Why the StudiVZ disaster won’t lead to a mass exodus to Facebook

StudiVZ, Germany’s most popular social network site for university students and often called a “German Facebook clone”, has been forced to shut down its website for several days following the exposure of a series of pathetic security issues. While this disaster provided hours of great entertainment for programmers and hackers, from a commercial perspective the most interesting question is the one posted by Don Alphonso in his recent blog: What if StudiVZ’s users simply turned to the original and registered with Facebook?

As he writes, this would leave behind an essentially worthless company. However, here’s the main reason why this won’t  happen: Facebook is available in English only. Yes, we’re talking about university students and not about consumers in general, which have trouble understanding even simple slogans in English. Still, we have to face the facts: A representative study rated only 5% of the students as having very good or good English language abilities. I’m serious. Just look at my lousy English – my fellow students thought it was amazing (“You must have spent a lot of time abroad” – maybe so, but not in English speaking countries).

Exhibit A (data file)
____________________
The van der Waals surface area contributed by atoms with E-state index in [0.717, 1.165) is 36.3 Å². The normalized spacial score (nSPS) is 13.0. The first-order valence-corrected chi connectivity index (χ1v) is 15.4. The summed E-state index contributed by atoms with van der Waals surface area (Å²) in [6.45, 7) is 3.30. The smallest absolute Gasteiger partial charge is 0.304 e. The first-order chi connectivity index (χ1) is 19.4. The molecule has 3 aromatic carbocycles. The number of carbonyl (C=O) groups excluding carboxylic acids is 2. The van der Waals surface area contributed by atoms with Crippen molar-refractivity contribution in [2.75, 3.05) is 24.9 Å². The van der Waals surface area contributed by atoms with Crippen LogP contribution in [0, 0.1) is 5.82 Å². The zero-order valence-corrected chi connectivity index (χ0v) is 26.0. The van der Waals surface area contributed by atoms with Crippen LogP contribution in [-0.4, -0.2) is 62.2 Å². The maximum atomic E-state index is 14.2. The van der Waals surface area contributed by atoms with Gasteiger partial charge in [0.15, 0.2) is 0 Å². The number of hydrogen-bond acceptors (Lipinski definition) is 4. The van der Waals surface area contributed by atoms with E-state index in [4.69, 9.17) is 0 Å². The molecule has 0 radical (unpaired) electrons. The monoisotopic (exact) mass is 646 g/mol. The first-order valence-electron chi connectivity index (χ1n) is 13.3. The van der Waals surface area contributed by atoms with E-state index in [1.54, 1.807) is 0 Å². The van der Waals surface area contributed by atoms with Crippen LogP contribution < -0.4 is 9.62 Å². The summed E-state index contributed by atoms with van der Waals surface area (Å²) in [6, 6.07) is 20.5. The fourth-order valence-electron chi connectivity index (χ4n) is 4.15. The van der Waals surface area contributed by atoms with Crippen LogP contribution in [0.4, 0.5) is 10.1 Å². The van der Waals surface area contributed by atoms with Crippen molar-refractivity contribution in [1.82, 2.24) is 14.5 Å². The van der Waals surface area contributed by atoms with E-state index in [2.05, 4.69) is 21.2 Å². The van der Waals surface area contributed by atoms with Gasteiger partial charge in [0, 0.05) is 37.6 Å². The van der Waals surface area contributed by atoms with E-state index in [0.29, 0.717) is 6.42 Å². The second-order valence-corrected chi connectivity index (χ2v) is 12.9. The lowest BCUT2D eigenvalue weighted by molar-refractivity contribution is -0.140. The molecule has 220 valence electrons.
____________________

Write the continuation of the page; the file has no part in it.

Loosing 5% or even 15% of their users wouldn’t cause irreparable damage to StudiVZ. You’d need a far higher figure to generate the positive network externalities which really make social networking site work. Facebook won’t get there unless they set up a German version. They probably won’t get this done until Tuesday, when StudiVZ is supposed to be back on line. Apparently they don’t even own the domain facebook.de.

Lesson learned: Security and internationalization should be on your mind right from the beginning of a web project.

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